When you look at your social media feed or the newspaper, you'll probably see a picture of a divided America. Our differences show up everywhere. Even Insureon's Small Business Outlook 2017 found that where you live impacts how you do business. According to the survey, only 11 percent of rural owners plan to offer a new service. For city dwellers, that number jumps to 30 percent.
Location might impact how a small business operates for many reasons. In the city, increased competition for customers may force a business owner to adopt new services quickly. Less demand in the county, however, may inhibit a business's growth opportunities.
But in both cases, the business owner has to figure out how to keep their operations afloat. That got us wondering what business ownership is like in different areas of the country. Are small-business owners more alike than they first appear?
We spoke to entrepreneurs from cities, suburbs, and small towns and will explore our findings in a three-part series. Let's start with what we learned about urban small-business ownership.
Urban Business Owners Follow Their Passion
Entrepreneurs tend see their businesses as more than a way to make a living. Take, for example, Mara Natkin, owner of the art and wellness shop Artery Ink (@ArteryInk). She and her partner Gloria Ramirez started their business in Milwaukee, Wisconsin, after personal tragedies caused them to rethink their relationships to their bodies. As they learned more about healthy eating, they were inspired to share the information through art.
"We had always been into art and knew we wanted to do something with it," says Natkin. "We love owning our business because we feel so passionate about the message that Artery Ink brings to people."
Others, like Rachel Charlupski of Miami Beach, Florida, choose to entrepreneurship because they saw a need in their communities. Her business started as a hobby, but when she saw the demand for luxury travel and event babysitting services, The Babysitting Company (@babysittingco) was born.
Along the way, she realized her passion is being her own boss.
"I love everything about owning a business," says Charlupski. "But what I love most is that I create every day of my life exactly how I want it to be."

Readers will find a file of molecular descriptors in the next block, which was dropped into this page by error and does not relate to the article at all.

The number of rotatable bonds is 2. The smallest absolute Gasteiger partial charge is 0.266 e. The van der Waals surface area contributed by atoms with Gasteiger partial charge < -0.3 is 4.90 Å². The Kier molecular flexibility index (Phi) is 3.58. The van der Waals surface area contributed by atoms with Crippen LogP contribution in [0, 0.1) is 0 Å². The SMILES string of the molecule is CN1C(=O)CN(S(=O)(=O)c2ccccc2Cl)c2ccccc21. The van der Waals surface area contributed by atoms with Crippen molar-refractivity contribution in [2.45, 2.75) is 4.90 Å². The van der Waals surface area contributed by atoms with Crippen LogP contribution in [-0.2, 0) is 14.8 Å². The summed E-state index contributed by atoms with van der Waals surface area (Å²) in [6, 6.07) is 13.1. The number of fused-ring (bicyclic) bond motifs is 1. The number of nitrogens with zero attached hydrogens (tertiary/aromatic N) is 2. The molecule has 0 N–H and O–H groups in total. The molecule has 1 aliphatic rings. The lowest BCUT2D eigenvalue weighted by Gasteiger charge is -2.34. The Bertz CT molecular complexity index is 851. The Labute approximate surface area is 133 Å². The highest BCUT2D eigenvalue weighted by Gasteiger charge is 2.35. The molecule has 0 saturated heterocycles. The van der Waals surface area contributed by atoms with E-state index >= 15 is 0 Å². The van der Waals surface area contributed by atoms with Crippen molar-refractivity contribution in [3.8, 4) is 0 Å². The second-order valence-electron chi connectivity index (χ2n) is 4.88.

The common thread: Running a business is hard wherever you are, but most small-business owners love what they do. Find the thing that you are passionate about, and it will carry you through the tough times.
Urban Business Owners Share Resources
While a big city can be a lonely place, the urban entrepreneurs we talked to all set up shop in communities with a vibrant and cooperative small business scene. That includes Brooklyn, New York, where Flora Pringle started the candy shop Cracked Candy (@Cracked_Candy). She says in her community, they share "resources, networks, and ideas."
"I have often asked other small businesses questions about packaging or a distributer to get their input and have always received honest and willing answers and referrals," Pringle says. "And I have done the same for other small, local manufacturers."
Big cities also offer more formal assistance for entrepreneurs. Rafael Romis, founder of web design and marketing company Weberous (@Weberous) in Los Angeles, California, says he can find groups for just about anything he needs, including small business advice, product feedback, and networking.
"Right off the bat, a new business owner can start utilizing the benefits of a bigger city and get a leg up on the competition," says Romis.
The common thread: Nobody does this alone. Whether you're in the city, suburbs, or country, look to the people who have been there before you. Most of them are willing to help.
And if you're wondering where to go, check out the article "The 7 Best Small Business Groups for Networking" for ideas.
Interested in how business owners in the country think about their jobs? Come back next week for "Small Business Ownership in Rural America."
About the Contributors
Rachel Charlupski is the founder of The Babysitting Company, a fully insured concierge babysitting service that personally vets and trains babysitters for private residences, fine hotels, professional sports teams, events, and international and domestic travel. With offices in most major US cities, The Babysitting Company can provide sitters on a moment's notice as special requests, and last minute bookings are the company's specialty.
Mara Natkin and Gloria Ramirez together created Artery Ink. Through their artwork, they hope to encourage and inspire you to eat healthier, take better care of your body, and ultimately become happier. They design and print greeting cards, prints, and t-shirts, and they recently published a coloring book for adults called Show Me Your Guts.
Flora Pringle is the founder of Cracked Candy, a naturally sugar-free candy that is safe for teeth. It is smashed into shards so no two pieces are alike. The delicious candy is vegan, non-GMO, gluten-free, and has a low GI. Flora lives and works in Brooklyn, New York, with her husband and two young children.
Rafael Romis founded the web design agency Weberous in 2011 to help businesses stand out and boost their online presence. Originally from Greece, Romis studied and worked in London and now lives in Los Angeles. When he's not working at Weberous, he offers business and marketing consulting services to small businesses. And when not working, he enjoys the California sunshine with his wife Jennifer and his puppy Goldie.